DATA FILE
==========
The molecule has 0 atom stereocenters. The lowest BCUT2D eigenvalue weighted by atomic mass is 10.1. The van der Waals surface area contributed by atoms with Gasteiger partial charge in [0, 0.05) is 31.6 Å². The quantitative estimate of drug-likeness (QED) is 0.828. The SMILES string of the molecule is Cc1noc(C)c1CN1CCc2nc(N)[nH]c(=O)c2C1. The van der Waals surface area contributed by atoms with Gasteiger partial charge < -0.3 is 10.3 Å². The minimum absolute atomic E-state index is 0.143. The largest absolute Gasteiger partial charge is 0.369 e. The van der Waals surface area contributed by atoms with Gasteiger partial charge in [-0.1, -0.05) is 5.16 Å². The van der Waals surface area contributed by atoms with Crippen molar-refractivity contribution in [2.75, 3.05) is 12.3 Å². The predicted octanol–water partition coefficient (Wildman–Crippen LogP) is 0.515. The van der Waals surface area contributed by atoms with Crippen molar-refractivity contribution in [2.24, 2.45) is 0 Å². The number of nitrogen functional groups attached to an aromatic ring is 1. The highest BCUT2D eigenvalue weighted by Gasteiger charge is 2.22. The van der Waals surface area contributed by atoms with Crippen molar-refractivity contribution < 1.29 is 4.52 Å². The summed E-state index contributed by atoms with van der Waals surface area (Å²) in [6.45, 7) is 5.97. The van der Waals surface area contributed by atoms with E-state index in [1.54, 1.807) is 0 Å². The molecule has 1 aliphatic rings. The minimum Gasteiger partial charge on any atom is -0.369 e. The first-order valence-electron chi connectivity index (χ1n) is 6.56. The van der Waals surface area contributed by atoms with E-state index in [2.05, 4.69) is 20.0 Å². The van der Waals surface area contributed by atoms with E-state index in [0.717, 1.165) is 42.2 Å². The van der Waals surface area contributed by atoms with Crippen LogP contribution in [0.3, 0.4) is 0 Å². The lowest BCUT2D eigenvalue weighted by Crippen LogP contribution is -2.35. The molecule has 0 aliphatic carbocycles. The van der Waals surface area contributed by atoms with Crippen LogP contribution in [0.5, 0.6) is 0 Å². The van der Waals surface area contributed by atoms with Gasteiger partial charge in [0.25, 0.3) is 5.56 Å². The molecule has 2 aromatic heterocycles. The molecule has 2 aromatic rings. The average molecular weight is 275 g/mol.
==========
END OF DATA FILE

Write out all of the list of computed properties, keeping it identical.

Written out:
The molecule has 0 atom stereocenters. The lowest BCUT2D eigenvalue weighted by atomic mass is 10.1. The van der Waals surface area contributed by atoms with Gasteiger partial charge in [0, 0.05) is 31.6 Å². The quantitative estimate of drug-likeness (QED) is 0.828. The SMILES string of the molecule is Cc1noc(C)c1CN1CCc2nc(N)[nH]c(=O)c2C1. The van der Waals surface area contributed by atoms with Gasteiger partial charge < -0.3 is 10.3 Å². The minimum absolute atomic E-state index is 0.143. The largest absolute Gasteiger partial charge is 0.369 e. The van der Waals surface area contributed by atoms with Gasteiger partial charge in [-0.1, -0.05) is 5.16 Å². The van der Waals surface area contributed by atoms with Crippen molar-refractivity contribution in [2.75, 3.05) is 12.3 Å². The predicted octanol–water partition coefficient (Wildman–Crippen LogP) is 0.515. The van der Waals surface area contributed by atoms with Crippen molar-refractivity contribution in [2.24, 2.45) is 0 Å². The number of nitrogen functional groups attached to an aromatic ring is 1. The highest BCUT2D eigenvalue weighted by Gasteiger charge is 2.22. The van der Waals surface area contributed by atoms with Crippen molar-refractivity contribution < 1.29 is 4.52 Å². The summed E-state index contributed by atoms with van der Waals surface area (Å²) in [6.45, 7) is 5.97. The van der Waals surface area contributed by atoms with E-state index in [1.54, 1.807) is 0 Å². The molecule has 1 aliphatic rings. The minimum Gasteiger partial charge on any atom is -0.369 e. The first-order valence-electron chi connectivity index (χ1n) is 6.56. The van der Waals surface area contributed by atoms with E-state index in [2.05, 4.69) is 20.0 Å². The van der Waals surface area contributed by atoms with E-state index in [0.717, 1.165) is 42.2 Å². The van der Waals surface area contributed by atoms with Crippen LogP contribution in [0.3, 0.4) is 0 Å². The lowest BCUT2D eigenvalue weighted by Crippen LogP contribution is -2.35. The molecule has 0 aliphatic carbocycles. The van der Waals surface area contributed by atoms with Crippen LogP contribution in [0.5, 0.6) is 0 Å². The van der Waals surface area contributed by atoms with Gasteiger partial charge in [0.25, 0.3) is 5.56 Å². The molecule has 2 aromatic heterocycles. The molecule has 2 aromatic rings. The average molecular weight is 275 g/mol.